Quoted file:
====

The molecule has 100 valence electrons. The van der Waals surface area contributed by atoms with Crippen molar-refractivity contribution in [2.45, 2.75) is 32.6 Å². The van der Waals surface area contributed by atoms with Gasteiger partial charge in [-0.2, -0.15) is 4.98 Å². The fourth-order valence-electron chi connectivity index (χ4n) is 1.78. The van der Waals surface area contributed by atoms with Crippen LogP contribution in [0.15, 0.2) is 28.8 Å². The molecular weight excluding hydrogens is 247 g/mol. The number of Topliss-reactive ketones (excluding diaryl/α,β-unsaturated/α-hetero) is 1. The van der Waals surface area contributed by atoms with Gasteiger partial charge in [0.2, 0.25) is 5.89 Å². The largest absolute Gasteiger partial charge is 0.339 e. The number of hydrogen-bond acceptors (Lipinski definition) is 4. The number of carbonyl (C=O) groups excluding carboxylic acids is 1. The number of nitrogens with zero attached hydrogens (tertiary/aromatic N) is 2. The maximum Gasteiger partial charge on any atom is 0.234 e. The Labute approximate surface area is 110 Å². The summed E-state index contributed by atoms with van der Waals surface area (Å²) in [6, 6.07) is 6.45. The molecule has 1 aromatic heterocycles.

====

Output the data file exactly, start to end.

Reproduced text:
The molecule has 100 valence electrons. The van der Waals surface area contributed by atoms with Crippen molar-refractivity contribution in [2.45, 2.75) is 32.6 Å². The van der Waals surface area contributed by atoms with Gasteiger partial charge in [-0.2, -0.15) is 4.98 Å². The fourth-order valence-electron chi connectivity index (χ4n) is 1.78. The van der Waals surface area contributed by atoms with Crippen LogP contribution in [0.15, 0.2) is 28.8 Å². The molecular weight excluding hydrogens is 247 g/mol. The number of Topliss-reactive ketones (excluding diaryl/α,β-unsaturated/α-hetero) is 1. The van der Waals surface area contributed by atoms with Gasteiger partial charge in [0.2, 0.25) is 5.89 Å². The largest absolute Gasteiger partial charge is 0.339 e. The number of hydrogen-bond acceptors (Lipinski definition) is 4. The number of carbonyl (C=O) groups excluding carboxylic acids is 1. The number of nitrogens with zero attached hydrogens (tertiary/aromatic N) is 2. The maximum Gasteiger partial charge on any atom is 0.234 e. The Labute approximate surface area is 110 Å². The summed E-state index contributed by atoms with van der Waals surface area (Å²) in [6, 6.07) is 6.45. The molecule has 1 aromatic heterocycles.